My presentation also detailed the vicious war that was being waged between Kennedy and the national-security establishment over the future direction of America. Their respective visions were irreconcilable. There was going to be a winner and a loser in this war. In the end, Kennedy proved to be no match for the overwhelming power of the national-security establishment.

As I pointed out last night, the same phenomenon occurred ten years later in Chile. The Chilean national-security establishment, with the full support of the Pentagon and the CIA, forcibly removed their democratically elected president, Salvador Allende, from office. The reason? The Chilean national-security establishment deemed Allende to be a grave threat to Chilean national security. If the national-security establishment had not acted, the argument goes, Chile would have become another Cuba — a country under tight communist control. 

That was the same justification for removing Kennedy from office ten years before — that his policies for the future direction of America would end up bringing about a communist takeover of the United States. 

After the Bay of Pigs disaster, where the CIA had defrauded Kennedy, he was so angry that he fired CIA Director Allen Dulles and is reputed to have vowed to “splinter the CIA into a thousand pieces and scatter them to the winds.” That necessarily means Kennedy was determined to eradicate the CIA from American life. But the CIA would not go quietly into the night. It fought back, and it won.

Why are there so many people who are reluctant to delve into the Kennedy assassination? I believe there are two reasons: One, there is a deep fear of being labeled a “conspiracy theorist.” Some people feel that if they are considered to be a “conspiracy theorist,” their lives will be over. The smearing of people as “conspiracy theorists” has proven to be one of the most successful propaganda campaigns in CIA history.

My hunch though is that another reason is that people don’t want to face the prospect of living in a world without the CIA. After all, isn’t that the logical consequence of concluding that the CIA orchestrated the assassination of a U.S. president? How can we justify leaving a vicious and malevolent agency that assassinated a U.S. president and that continues its coverup of that evil deed in existence? Once one comes to the conviction that a regime-change operation took place on November 22, 1963, that inevitably leads to a conclusion that the CIA should be splintered into a thousand pieces and scattered to the winds. 

Unfortunately, however, a life without the CIA scares some people. Thus, they would rather not know about the evil actions carried out by the CIA, especially the extremely discomforting ones, like the assassination of a U.S. president based on protecting “national security.” Thus, they consciously choose not to be aware.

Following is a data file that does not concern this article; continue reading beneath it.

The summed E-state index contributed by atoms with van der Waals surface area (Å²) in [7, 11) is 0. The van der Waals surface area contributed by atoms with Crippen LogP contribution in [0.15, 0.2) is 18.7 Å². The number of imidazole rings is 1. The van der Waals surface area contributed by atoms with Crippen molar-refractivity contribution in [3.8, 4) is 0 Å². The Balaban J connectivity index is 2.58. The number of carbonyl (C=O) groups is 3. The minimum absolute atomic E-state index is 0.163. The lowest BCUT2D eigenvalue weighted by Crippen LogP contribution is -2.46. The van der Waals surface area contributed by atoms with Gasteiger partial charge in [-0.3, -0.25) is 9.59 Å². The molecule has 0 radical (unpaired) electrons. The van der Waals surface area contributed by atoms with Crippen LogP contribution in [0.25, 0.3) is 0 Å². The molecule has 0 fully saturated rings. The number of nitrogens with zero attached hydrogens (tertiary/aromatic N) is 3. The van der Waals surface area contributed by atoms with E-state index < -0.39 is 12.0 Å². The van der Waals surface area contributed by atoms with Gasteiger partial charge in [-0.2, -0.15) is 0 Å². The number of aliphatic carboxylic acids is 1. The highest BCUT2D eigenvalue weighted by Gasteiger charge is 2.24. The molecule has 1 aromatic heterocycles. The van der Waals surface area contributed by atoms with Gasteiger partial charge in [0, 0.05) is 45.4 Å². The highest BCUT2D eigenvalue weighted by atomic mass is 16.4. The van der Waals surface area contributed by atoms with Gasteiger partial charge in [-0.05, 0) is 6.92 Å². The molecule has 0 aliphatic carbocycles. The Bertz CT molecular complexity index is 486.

As I pointed out last night, however, if we are going to get our country back on the right track — toward freedom, peace, prosperity, and harmony — it is imperative that we confront America’s dark legacy as a national-security state. To do that, we must not fear to seek the truth and speak the truth. 

This post was written by: Jacob G. Hornberger

Jacob G. Hornberger is founder and president of The Future of Freedom Foundation. He was born and raised in Laredo, Texas, and received his B.A. in economics from Virginia Military Institute and his law degree from the University of Texas. He was a trial attorney for twelve years in Texas. He also was an adjunct professor at the University of Dallas, where he taught law and economics. In 1987, Mr. Hornberger left the practice of law to become director of programs at the Foundation for Economic Education. He has advanced freedom and free markets on talk-radio stations all across the country as well as on Fox News’ Neil Cavuto and Greta van Susteren shows and he appeared as a regular commentator on Judge Andrew Napolitano’s show Freedom Watch. View these interviews at and from Full Context. Send him email.

Tracing the Genesis of The Swamp

Much has been made of the Washington, D.C. “swamp” over the last four years.  The vast apparatus of power that is now consecrated in the federal government is certainly immense and a far cry from what the Founders envisioned.  It contains programs and agencies that work for both domestic and foreign goals.

The question of how the swamp came to be has no one particular answer.  Some can be laid at the feet of the 20th-century Progressives during the Roosevelt-Wilson era.  Other expansions of power originated with the New Deal.  Certainly, the last quarter-century has seen its fair share of new agencies, policies, and expansions of government.  However, one particular moment deserves its own focused attention if we are to truly understand the vast apparatus that is the swamp and the rationale for its creation from a national defense perspective: the National Security Act of 1947.